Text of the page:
Why is the new gay cinema this way? Because gay men have centuries of repressed libido to gather stories from. Because the country is wracked with poverty, and Filipinos, male or female, are increasingly forced to use their bodies as capital in order to survive. Because enterprising filmmakers put two and two together and used the latter to utilize the former—and produced a new gay film market along the way. The narrative of Filipino homosexuals is the narrative of the country, marked by colonialism, repression, exploitation, and against all these, the struggle for liberation. Bliss Cua Lim said it best: “Desire is the first to be colonized and the last to be freed.”
The gay baby in the gay bathwater
How, then, do we view the fledgling new gay cinema of the past decade? Cris and I agree that the simplest way to put it is this: that capitalist cooptation pervades oppositional struggle. Capitalism, after all, tolerates and even assimilates dissent—unless that dissent becomes genuinely threatening to capitalism itself. It would be wrong to completely bash or shun the gay indie scene because it is crappy. Its context, after all, is the larger crappiness of the mainstream, and the even larger crappiness of the homophobic, semi-colonial and semi-feudal Philippine society. Until the capitalist mode of production is dismantled, we will be hard-put to find a film industry where there is little exploitation, whether in the indie or mainstream, gay or not. In the meantime, resistance will only happen in pockets and interstices, the occasional gem in the stratum of coal.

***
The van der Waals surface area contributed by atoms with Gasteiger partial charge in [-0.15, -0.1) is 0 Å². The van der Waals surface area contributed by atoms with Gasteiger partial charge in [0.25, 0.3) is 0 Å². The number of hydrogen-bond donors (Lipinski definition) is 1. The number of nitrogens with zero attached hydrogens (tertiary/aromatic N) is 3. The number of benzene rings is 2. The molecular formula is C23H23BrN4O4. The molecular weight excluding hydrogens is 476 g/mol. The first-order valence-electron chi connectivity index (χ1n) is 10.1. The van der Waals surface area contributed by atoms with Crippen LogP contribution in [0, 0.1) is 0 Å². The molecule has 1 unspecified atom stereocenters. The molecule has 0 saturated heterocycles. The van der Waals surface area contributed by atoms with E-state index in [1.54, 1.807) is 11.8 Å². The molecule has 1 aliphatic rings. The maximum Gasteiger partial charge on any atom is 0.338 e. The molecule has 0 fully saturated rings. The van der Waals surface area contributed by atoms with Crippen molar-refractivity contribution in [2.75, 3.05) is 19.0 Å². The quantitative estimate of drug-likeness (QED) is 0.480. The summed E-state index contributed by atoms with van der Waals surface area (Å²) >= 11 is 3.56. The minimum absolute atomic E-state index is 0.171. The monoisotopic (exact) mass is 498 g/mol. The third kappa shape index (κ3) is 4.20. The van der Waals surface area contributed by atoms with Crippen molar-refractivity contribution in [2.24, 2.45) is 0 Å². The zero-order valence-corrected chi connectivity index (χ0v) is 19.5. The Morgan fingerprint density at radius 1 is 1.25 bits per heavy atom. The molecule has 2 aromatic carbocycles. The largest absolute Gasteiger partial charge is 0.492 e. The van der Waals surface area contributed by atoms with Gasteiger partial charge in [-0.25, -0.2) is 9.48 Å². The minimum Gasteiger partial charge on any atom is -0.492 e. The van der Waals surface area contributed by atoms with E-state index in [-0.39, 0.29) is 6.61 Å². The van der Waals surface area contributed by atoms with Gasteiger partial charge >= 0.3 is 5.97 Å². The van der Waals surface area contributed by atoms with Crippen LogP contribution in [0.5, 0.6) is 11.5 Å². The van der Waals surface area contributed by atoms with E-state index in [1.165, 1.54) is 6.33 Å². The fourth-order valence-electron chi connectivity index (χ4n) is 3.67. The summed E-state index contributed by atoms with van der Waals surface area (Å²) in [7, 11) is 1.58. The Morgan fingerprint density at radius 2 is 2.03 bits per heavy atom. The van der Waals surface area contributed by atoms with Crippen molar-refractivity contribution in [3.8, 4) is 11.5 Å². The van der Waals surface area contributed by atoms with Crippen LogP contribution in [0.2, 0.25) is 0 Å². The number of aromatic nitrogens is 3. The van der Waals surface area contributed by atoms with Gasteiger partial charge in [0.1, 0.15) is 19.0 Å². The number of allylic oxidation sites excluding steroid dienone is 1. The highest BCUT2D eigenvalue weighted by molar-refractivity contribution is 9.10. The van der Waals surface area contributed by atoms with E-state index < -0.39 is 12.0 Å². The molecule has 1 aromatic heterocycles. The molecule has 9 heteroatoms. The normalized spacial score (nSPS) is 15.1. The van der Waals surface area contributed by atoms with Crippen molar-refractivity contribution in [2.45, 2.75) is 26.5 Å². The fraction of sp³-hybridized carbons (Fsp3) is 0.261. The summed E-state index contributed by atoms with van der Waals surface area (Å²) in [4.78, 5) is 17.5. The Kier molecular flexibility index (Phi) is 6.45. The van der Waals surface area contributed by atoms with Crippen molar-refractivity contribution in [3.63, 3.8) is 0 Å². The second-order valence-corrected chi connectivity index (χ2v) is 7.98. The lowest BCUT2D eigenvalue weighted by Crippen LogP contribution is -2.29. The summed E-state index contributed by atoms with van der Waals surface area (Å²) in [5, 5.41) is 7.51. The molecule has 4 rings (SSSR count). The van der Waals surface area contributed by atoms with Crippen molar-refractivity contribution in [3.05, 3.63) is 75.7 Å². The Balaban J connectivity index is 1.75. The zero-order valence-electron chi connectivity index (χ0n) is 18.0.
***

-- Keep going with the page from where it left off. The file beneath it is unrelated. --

This is precisely why criticism is so important. In the first place, argues Cris, “kung walang surge ng gay films, magkakaroon ba ng gay cinema criticism?” Without all the new Filipino gay films, with their contentious quality and content, would our beloved The Bakla Review have come into existence? There is a need to constantly appraise, theorize, and elevate discourse, especially on emergent areas like Philippine gay cinema. There can be no progress without criticism, and to paraphrase Martha Stewart, TBR is “a good thing.”
In the new gay cinema, there is much chaff but little wheat. But as in all harvests, the chaff is necessary, and the wheat is definitely worth the trouble. #
Entry filed under: Edgar Allan Paule, Filipino films, Writings. Tags: criticism, desire, filipino gay films, gay cinema, gay representation, gay visibility, libido, nudity, objectification, philippine gay cinema, queer representation, the bakla review.